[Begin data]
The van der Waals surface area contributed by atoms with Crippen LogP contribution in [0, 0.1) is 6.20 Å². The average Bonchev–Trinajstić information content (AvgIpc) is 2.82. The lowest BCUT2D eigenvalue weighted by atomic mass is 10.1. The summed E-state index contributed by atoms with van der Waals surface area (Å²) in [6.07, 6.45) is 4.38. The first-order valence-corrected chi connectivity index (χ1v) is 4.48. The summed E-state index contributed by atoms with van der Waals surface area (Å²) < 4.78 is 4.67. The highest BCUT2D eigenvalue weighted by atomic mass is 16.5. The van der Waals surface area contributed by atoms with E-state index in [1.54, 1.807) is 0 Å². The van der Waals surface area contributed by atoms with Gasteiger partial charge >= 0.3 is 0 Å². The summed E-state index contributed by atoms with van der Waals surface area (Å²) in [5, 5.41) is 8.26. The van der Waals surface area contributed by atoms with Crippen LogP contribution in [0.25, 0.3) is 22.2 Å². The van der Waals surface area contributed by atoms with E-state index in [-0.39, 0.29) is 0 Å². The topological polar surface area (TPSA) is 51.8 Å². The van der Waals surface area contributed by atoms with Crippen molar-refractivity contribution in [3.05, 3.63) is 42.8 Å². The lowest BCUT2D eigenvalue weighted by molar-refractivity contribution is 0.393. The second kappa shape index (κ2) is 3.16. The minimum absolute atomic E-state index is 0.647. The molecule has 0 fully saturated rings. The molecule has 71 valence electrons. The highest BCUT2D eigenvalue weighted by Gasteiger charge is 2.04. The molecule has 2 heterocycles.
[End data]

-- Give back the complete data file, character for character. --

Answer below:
The van der Waals surface area contributed by atoms with Crippen LogP contribution in [0, 0.1) is 6.20 Å². The average Bonchev–Trinajstić information content (AvgIpc) is 2.82. The lowest BCUT2D eigenvalue weighted by atomic mass is 10.1. The summed E-state index contributed by atoms with van der Waals surface area (Å²) in [6.07, 6.45) is 4.38. The first-order valence-corrected chi connectivity index (χ1v) is 4.48. The summed E-state index contributed by atoms with van der Waals surface area (Å²) < 4.78 is 4.67. The highest BCUT2D eigenvalue weighted by atomic mass is 16.5. The van der Waals surface area contributed by atoms with E-state index in [1.54, 1.807) is 0 Å². The van der Waals surface area contributed by atoms with Gasteiger partial charge >= 0.3 is 0 Å². The summed E-state index contributed by atoms with van der Waals surface area (Å²) in [5, 5.41) is 8.26. The van der Waals surface area contributed by atoms with Crippen LogP contribution in [0.25, 0.3) is 22.2 Å². The van der Waals surface area contributed by atoms with E-state index in [-0.39, 0.29) is 0 Å². The topological polar surface area (TPSA) is 51.8 Å². The van der Waals surface area contributed by atoms with Crippen molar-refractivity contribution in [3.05, 3.63) is 42.8 Å². The lowest BCUT2D eigenvalue weighted by molar-refractivity contribution is 0.393. The second kappa shape index (κ2) is 3.16. The minimum absolute atomic E-state index is 0.647. The molecule has 0 fully saturated rings. The molecule has 71 valence electrons. The highest BCUT2D eigenvalue weighted by Gasteiger charge is 2.04. The molecule has 2 heterocycles.